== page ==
Have you ever fallen into the trap of freelancing websites? I say trap because a lot of us start out using them in order to gain experience and clients. The problem is that you can never take your experience (or proof of) or clients off of most of these websites. Most of these websites include a clause in their terms of service that forbids users from sharing any outside contact information, which means that you are stuck paying a 10-20% fee to these agencies for every project you complete with that client, for a lifetime.

Most of these websites provide a few important features- escrow protection and time tracking/light project management to name the top two, and as a beginning freelancer or startup agency, paying for those services is not a problem. However, to continue to pay for escrow when you have developed a relationship with your client is an issue- in essence, these sites are being paid for a non-service. So what happens?

People are clever and they find ways to circumvent the system. Is this ethical? In a word, no, and while it is also not ethical for a large business to trap their users into a non-service, that does not necessarily give the users the right to go back on their agreement.

Some agencies and freelancers determine that the 10-20% fee is worth not having to cold call clients. (For me, it still is). Others recognize the trap and get out of it by culling their clients from different places. Others continue slyly taking clients out of the system, until their account gets shut down.

But what about when the middleman is not a large corporation? What happens when the middleman is one of your clients and they have introduced you to a new client? How do you discuss referral fees and how do you slowly unravel your new client from the ties with your old client without hurting either of your business relationships?

Unfortunately, sometimes you can’t and most of the power rests with the middleman. If the middleman recognizes they are providing a non-service, the ethical thing to do is to let the relationship develop directly and be satisfied with a referral fee as opposed to demanding constant interaction with ongoing projects. It is also important for the agency or freelancer to recognize that their client is doing a service to them by giving them introductions to new clients and they should be prepared to offer a fair referral fee if they want to cut out the middleman.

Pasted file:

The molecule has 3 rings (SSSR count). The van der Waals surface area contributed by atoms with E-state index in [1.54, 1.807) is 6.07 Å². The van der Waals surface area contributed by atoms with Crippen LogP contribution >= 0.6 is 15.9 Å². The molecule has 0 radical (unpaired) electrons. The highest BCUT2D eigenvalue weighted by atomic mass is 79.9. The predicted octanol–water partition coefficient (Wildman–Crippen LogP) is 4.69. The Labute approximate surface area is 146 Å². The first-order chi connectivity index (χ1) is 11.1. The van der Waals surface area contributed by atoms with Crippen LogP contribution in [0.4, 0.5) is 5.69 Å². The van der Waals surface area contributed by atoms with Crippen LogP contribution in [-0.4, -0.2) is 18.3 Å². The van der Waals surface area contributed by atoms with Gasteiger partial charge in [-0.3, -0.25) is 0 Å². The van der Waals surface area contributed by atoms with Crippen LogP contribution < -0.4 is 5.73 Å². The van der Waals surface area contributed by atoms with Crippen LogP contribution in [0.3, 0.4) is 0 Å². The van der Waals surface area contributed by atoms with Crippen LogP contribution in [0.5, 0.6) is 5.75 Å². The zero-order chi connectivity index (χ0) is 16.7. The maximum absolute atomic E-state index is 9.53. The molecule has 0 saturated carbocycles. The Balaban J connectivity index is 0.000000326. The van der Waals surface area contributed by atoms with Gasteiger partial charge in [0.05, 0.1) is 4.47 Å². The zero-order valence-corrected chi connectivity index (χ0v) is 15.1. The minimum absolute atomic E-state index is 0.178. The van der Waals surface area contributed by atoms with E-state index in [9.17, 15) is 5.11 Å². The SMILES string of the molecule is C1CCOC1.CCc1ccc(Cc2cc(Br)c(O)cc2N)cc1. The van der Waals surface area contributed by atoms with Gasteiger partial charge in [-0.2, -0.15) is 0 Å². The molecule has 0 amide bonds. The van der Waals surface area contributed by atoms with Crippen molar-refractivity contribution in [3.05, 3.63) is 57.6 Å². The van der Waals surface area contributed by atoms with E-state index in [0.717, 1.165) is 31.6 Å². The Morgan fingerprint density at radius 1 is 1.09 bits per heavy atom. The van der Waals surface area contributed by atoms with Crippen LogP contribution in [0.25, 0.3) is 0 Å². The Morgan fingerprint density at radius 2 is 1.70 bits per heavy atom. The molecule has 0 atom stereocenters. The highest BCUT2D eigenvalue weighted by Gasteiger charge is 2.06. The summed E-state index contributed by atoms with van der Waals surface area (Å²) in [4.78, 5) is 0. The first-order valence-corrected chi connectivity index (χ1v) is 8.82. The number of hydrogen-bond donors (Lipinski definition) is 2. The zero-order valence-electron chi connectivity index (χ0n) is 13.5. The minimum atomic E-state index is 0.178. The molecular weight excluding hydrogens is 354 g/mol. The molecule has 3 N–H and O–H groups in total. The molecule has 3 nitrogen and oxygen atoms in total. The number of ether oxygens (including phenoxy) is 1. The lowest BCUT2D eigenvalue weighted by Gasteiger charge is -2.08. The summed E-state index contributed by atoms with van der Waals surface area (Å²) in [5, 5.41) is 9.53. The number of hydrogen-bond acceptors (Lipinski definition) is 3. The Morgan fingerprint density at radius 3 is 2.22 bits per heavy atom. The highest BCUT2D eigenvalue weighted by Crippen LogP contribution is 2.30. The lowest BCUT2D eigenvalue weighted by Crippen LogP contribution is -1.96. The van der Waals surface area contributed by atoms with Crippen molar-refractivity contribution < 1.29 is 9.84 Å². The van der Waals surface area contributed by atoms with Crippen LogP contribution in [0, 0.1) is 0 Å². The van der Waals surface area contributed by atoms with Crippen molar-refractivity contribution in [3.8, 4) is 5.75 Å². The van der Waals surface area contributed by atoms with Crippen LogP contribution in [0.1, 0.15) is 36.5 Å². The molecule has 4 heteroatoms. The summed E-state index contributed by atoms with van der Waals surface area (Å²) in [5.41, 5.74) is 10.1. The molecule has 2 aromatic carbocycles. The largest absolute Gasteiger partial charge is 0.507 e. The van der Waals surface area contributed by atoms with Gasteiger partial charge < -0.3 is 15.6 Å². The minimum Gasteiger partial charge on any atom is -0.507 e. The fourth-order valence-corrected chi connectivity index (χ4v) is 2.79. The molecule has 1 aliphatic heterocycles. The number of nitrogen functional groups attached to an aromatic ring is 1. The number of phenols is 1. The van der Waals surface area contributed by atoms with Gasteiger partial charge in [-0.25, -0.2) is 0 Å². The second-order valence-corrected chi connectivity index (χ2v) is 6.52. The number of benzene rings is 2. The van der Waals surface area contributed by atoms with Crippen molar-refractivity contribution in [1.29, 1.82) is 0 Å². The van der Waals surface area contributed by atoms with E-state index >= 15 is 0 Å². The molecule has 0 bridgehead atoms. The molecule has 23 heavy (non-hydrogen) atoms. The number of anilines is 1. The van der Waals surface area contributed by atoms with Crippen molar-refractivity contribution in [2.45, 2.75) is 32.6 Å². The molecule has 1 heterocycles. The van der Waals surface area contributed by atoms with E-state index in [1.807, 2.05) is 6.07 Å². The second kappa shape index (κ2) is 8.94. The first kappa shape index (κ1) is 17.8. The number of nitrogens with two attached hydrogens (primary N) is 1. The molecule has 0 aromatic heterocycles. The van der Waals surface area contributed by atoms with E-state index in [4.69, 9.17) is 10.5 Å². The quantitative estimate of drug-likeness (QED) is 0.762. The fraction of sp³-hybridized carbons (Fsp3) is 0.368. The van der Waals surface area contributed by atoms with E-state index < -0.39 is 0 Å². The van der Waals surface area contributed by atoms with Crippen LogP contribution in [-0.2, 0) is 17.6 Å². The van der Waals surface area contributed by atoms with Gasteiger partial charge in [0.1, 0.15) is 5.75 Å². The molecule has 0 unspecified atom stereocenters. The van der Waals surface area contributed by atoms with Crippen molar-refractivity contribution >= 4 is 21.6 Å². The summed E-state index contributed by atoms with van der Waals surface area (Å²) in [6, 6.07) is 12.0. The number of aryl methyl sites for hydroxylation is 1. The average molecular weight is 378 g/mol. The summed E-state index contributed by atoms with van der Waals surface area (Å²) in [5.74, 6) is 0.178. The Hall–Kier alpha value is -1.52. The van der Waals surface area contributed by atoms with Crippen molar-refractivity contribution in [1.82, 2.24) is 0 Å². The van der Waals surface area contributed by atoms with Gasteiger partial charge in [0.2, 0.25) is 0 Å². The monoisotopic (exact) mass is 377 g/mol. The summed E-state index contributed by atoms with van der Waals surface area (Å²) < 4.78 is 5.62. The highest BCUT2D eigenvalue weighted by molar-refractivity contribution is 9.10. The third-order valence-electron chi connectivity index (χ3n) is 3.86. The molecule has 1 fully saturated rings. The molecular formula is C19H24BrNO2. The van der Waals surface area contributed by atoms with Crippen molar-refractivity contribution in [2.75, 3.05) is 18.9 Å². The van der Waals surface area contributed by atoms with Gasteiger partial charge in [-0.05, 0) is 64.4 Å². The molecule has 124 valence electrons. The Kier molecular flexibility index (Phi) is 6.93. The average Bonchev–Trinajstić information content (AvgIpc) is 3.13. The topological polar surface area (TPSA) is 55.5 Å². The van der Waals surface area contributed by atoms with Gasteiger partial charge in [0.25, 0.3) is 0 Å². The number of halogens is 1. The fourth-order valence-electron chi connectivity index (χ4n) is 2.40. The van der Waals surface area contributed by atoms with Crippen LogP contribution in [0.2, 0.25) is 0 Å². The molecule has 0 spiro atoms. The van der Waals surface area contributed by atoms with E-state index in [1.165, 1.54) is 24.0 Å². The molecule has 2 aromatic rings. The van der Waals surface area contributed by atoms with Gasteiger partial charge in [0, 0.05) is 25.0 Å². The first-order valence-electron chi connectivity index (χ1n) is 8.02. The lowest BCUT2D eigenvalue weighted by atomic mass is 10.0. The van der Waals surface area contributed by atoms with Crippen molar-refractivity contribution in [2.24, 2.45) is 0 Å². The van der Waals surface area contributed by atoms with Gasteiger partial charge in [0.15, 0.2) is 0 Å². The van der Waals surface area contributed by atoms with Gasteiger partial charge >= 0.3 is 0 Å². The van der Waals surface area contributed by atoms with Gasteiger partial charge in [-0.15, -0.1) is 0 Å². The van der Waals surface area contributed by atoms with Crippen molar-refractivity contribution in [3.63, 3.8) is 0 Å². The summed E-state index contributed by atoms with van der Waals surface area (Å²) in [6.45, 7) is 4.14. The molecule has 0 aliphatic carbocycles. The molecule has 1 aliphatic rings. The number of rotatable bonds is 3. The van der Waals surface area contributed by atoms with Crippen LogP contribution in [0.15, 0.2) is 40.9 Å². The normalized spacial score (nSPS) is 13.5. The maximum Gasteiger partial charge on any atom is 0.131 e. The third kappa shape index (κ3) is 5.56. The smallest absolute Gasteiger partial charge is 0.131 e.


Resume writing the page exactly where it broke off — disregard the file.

And just how do you navigate these sticky situations without causing any hurt feelings?

5 Steps to Cutting Out the Middleman

  1. Know your contract. Have you signed a non-competition clause with someone you are working with? Are you tied down with a strict TOS for a website? You need to honor your commitments and not break any contracts unless all parties agree to your actions.
  2. Create a standardized offer. You should recognize that referrals are a worthwhile investment and not something that your clients will give you freely. You should be prepared to pay for them, especially if it means taking management or another type of work away from your client.
  3. Discuss your deal with the referrer first. Often times, the new client approaches you. This is fine, but we usually tell them to discuss their current relationship with the middleman directly and then we follow up to make sure there are no hurt feelings. If we are the ones to initiate the move, we start the conversation with the middle man and only once we have reached an agreement do we propose a change in work flow to the end client.
  4. Be prepared for a, “No.” Sometimes, it won’t work out. Then you have to determine if the benefits you get from the middleman and the end client together are enough to continue working with them. If not, you may have to make a clean cut from both parties.
  5. Be prepared to negotiate. You should know your initial offer, but you should also be prepared for counter offers and know what the absolute highest you are willing to pay to buy out a middleman.

In an ideal world, sharing clients and building relationships will be the most important part of working together. Sometimes you will develop a healthy relationship with another freelancer or agency and you will be able to freely pass clients back and forth to give them the best service for each of their projects. Other times, you just have to realize that clients and the middlemen are living in the same world you are- one where it all comes down to fair pay for services. Recognizing the service of the referral is a big step to building ethical business relationships.

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